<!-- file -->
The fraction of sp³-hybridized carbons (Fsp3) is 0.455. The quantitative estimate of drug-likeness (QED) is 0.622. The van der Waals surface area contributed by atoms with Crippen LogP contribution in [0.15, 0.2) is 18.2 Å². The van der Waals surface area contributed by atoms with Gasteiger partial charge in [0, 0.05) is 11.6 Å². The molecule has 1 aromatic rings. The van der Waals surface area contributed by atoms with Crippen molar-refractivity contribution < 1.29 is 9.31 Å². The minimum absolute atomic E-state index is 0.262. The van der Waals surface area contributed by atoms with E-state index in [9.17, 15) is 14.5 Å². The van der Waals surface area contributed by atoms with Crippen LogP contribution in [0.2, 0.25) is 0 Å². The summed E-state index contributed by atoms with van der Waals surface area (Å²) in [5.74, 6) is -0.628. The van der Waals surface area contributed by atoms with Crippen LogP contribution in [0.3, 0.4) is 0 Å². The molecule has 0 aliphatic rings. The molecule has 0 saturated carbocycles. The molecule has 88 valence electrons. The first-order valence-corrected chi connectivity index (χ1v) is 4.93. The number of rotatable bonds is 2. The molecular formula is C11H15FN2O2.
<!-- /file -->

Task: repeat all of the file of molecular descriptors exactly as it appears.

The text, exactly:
The fraction of sp³-hybridized carbons (Fsp3) is 0.455. The quantitative estimate of drug-likeness (QED) is 0.622. The van der Waals surface area contributed by atoms with Crippen LogP contribution in [0.15, 0.2) is 18.2 Å². The van der Waals surface area contributed by atoms with Gasteiger partial charge in [0, 0.05) is 11.6 Å². The molecule has 1 aromatic rings. The van der Waals surface area contributed by atoms with Crippen molar-refractivity contribution < 1.29 is 9.31 Å². The minimum absolute atomic E-state index is 0.262. The van der Waals surface area contributed by atoms with E-state index in [9.17, 15) is 14.5 Å². The van der Waals surface area contributed by atoms with Crippen LogP contribution in [0.2, 0.25) is 0 Å². The summed E-state index contributed by atoms with van der Waals surface area (Å²) in [5.74, 6) is -0.628. The van der Waals surface area contributed by atoms with Crippen LogP contribution in [0.3, 0.4) is 0 Å². The molecule has 0 aliphatic rings. The molecule has 0 saturated carbocycles. The molecule has 88 valence electrons. The first-order valence-corrected chi connectivity index (χ1v) is 4.93. The number of rotatable bonds is 2. The molecular formula is C11H15FN2O2.